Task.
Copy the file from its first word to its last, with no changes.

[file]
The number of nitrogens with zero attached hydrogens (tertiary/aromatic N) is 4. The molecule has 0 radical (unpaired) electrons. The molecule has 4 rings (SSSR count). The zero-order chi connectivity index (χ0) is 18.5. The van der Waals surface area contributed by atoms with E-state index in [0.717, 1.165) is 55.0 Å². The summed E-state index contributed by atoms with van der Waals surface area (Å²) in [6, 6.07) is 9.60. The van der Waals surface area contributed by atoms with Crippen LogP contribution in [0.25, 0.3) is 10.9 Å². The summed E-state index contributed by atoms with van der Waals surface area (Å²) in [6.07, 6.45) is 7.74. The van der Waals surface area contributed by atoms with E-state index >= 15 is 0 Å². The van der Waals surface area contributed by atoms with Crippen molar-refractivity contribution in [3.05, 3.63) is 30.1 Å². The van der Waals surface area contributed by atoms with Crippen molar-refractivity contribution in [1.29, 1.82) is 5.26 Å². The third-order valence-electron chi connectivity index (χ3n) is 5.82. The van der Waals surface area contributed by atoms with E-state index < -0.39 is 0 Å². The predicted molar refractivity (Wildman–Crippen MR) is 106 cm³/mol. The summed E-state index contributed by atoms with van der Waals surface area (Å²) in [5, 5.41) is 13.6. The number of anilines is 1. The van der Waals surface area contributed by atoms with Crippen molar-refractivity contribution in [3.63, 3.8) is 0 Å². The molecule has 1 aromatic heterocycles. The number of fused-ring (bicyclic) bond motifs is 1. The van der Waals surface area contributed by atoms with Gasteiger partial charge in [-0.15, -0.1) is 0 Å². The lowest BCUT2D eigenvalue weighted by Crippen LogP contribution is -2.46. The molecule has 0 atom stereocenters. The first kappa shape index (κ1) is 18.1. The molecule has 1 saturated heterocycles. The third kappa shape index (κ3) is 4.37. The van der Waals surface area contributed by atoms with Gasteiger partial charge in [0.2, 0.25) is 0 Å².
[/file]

The number of nitrogens with zero attached hydrogens (tertiary/aromatic N) is 4. The molecule has 0 radical (unpaired) electrons. The molecule has 4 rings (SSSR count). The zero-order chi connectivity index (χ0) is 18.5. The van der Waals surface area contributed by atoms with E-state index in [0.717, 1.165) is 55.0 Å². The summed E-state index contributed by atoms with van der Waals surface area (Å²) in [6, 6.07) is 9.60. The van der Waals surface area contributed by atoms with Crippen LogP contribution in [0.25, 0.3) is 10.9 Å². The summed E-state index contributed by atoms with van der Waals surface area (Å²) in [6.07, 6.45) is 7.74. The van der Waals surface area contributed by atoms with E-state index >= 15 is 0 Å². The van der Waals surface area contributed by atoms with Crippen molar-refractivity contribution in [3.05, 3.63) is 30.1 Å². The van der Waals surface area contributed by atoms with Crippen molar-refractivity contribution in [1.29, 1.82) is 5.26 Å². The third-order valence-electron chi connectivity index (χ3n) is 5.82. The van der Waals surface area contributed by atoms with E-state index < -0.39 is 0 Å². The predicted molar refractivity (Wildman–Crippen MR) is 106 cm³/mol. The summed E-state index contributed by atoms with van der Waals surface area (Å²) in [5, 5.41) is 13.6. The number of anilines is 1. The van der Waals surface area contributed by atoms with Crippen molar-refractivity contribution in [3.63, 3.8) is 0 Å². The molecule has 1 aromatic heterocycles. The number of fused-ring (bicyclic) bond motifs is 1. The van der Waals surface area contributed by atoms with Gasteiger partial charge in [-0.15, -0.1) is 0 Å². The lowest BCUT2D eigenvalue weighted by Crippen LogP contribution is -2.46. The molecule has 0 atom stereocenters. The first kappa shape index (κ1) is 18.1. The molecule has 1 saturated heterocycles. The third kappa shape index (κ3) is 4.37. The van der Waals surface area contributed by atoms with Gasteiger partial charge in [0.2, 0.25) is 0 Å².